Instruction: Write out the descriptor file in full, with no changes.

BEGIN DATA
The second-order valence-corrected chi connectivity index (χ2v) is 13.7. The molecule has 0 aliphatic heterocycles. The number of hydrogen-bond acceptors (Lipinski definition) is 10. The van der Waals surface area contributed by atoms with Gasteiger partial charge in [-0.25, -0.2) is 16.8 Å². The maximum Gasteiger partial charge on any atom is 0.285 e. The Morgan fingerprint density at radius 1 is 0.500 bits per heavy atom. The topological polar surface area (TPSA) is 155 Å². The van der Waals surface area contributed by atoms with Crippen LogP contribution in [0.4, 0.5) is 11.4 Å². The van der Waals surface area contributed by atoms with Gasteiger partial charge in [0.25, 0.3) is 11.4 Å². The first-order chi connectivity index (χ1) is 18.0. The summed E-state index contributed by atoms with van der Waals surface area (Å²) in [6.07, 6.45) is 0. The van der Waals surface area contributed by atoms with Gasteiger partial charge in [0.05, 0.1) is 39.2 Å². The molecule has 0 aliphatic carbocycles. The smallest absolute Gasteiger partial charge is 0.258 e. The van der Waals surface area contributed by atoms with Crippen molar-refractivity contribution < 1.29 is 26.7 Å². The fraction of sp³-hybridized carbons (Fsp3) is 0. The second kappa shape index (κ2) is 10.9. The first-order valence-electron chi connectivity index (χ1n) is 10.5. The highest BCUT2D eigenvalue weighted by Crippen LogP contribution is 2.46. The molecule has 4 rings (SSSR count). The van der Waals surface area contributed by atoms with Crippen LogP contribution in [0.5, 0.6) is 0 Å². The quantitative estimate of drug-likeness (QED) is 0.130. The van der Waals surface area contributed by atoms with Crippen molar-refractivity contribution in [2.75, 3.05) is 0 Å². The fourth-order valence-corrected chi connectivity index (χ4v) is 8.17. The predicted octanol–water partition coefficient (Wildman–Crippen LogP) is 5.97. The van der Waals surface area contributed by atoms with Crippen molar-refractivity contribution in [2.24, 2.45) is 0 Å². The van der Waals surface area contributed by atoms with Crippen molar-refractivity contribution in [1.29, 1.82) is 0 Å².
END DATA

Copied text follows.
The second-order valence-corrected chi connectivity index (χ2v) is 13.7. The molecule has 0 aliphatic heterocycles. The number of hydrogen-bond acceptors (Lipinski definition) is 10. The van der Waals surface area contributed by atoms with Gasteiger partial charge in [-0.25, -0.2) is 16.8 Å². The maximum Gasteiger partial charge on any atom is 0.285 e. The Morgan fingerprint density at radius 1 is 0.500 bits per heavy atom. The topological polar surface area (TPSA) is 155 Å². The van der Waals surface area contributed by atoms with Crippen LogP contribution in [0.4, 0.5) is 11.4 Å². The van der Waals surface area contributed by atoms with Gasteiger partial charge in [0.25, 0.3) is 11.4 Å². The first-order chi connectivity index (χ1) is 18.0. The summed E-state index contributed by atoms with van der Waals surface area (Å²) in [6.07, 6.45) is 0. The van der Waals surface area contributed by atoms with Gasteiger partial charge in [0.05, 0.1) is 39.2 Å². The molecule has 0 aliphatic carbocycles. The smallest absolute Gasteiger partial charge is 0.258 e. The van der Waals surface area contributed by atoms with Crippen molar-refractivity contribution < 1.29 is 26.7 Å². The fraction of sp³-hybridized carbons (Fsp3) is 0. The second kappa shape index (κ2) is 10.9. The first-order valence-electron chi connectivity index (χ1n) is 10.5. The highest BCUT2D eigenvalue weighted by Crippen LogP contribution is 2.46. The molecule has 4 rings (SSSR count). The van der Waals surface area contributed by atoms with Crippen LogP contribution in [0.5, 0.6) is 0 Å². The quantitative estimate of drug-likeness (QED) is 0.130. The van der Waals surface area contributed by atoms with Crippen molar-refractivity contribution in [2.75, 3.05) is 0 Å². The fourth-order valence-corrected chi connectivity index (χ4v) is 8.17. The predicted octanol–water partition coefficient (Wildman–Crippen LogP) is 5.97. The van der Waals surface area contributed by atoms with Crippen molar-refractivity contribution in [2.24, 2.45) is 0 Å². The van der Waals surface area contributed by atoms with Crippen molar-refractivity contribution in [1.29, 1.82) is 0 Å².